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Announced by the e-commerce giant on Thursday, the decision to pull-back from the project to construct a new facility in the Long Island City neighborhood of Queens could lead some individuals who placed down payments on properties to try to get their money back. It could also reduce the incentive for banks to offer attractive loan offers to developers or possible home buyers – which experts say were more abundant following Amazon’s November decision – and force property owners to restart promotional offers they may have halted amid the rush of attention the area received in recent months.
“It’s a sad day for New York,” real estate agent Dolly Lenz told FOX Business.
Nearly 19 percent of home listings in Long Island City increased in price on Nov. 5, shortly before the company announced its plan but amid press reports that suggested New York was the choice, according to real estate site StreetEasy.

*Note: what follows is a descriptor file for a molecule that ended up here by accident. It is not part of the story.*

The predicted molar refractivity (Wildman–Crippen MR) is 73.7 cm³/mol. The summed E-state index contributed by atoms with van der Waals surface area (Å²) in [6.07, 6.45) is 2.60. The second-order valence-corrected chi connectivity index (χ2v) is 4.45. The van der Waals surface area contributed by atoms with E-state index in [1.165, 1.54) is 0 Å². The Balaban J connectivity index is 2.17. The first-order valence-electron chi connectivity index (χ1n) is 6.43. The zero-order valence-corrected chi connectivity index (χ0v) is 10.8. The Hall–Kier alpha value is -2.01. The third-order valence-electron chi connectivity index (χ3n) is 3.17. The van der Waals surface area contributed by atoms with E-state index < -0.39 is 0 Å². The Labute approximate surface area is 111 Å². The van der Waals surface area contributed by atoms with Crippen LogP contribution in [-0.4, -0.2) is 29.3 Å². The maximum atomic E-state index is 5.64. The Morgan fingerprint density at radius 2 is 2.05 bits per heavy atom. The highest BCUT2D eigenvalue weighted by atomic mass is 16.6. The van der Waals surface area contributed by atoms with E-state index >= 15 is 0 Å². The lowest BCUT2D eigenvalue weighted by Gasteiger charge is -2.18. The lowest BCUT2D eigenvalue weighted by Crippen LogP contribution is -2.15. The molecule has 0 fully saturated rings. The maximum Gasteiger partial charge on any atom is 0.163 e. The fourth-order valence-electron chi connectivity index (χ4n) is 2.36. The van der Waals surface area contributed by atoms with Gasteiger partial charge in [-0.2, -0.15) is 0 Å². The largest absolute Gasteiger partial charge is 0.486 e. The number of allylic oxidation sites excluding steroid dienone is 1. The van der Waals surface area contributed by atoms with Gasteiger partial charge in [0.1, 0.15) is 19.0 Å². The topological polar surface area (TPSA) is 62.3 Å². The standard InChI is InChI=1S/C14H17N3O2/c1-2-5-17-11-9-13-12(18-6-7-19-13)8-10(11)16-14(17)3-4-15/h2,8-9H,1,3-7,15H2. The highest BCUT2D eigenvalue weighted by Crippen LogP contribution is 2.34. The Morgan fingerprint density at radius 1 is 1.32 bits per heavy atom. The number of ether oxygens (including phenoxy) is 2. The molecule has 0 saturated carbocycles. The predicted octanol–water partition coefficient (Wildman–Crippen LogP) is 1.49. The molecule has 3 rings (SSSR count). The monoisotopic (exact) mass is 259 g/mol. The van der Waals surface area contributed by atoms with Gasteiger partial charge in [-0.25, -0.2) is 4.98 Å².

Prior to the decision, available homes in the neighborhood were up 62 percent year-over-year and 13 percent of sellers reduced their list price, suggesting the market was on a downturn.
Still, Amazon’s investment in the area was a decades-long commitment and experts say the market will stabilize from any immediate impact from the decision to back out.
“The effect of Amazon certainly created a tremendous amount of urgency that New York City lacked for a while,” said Rick Rosa, managing partner of the Rosa Pereira team at Douglas Elliman. “Now, it will just go back to the normal pace that it was going.”
Among the other sectors that could be immediately impacted by the announcement are small business owners, who were planning for the influx of residents that Amazon’s arrival was expected to bring, according to Rosa.
“What do we gain from all this experience? We are now put on a world stage, we got the exposure that we never had before and that’s something that we need to go ahead and take with us,” he said.
And New York’s loss of Amazon could be a gain for some in the region, particularly for property owners and sellers on the west side of Manhattan who may have lost attention from buyers and renters who wanted to be closer to the e-commerce giant’s new development.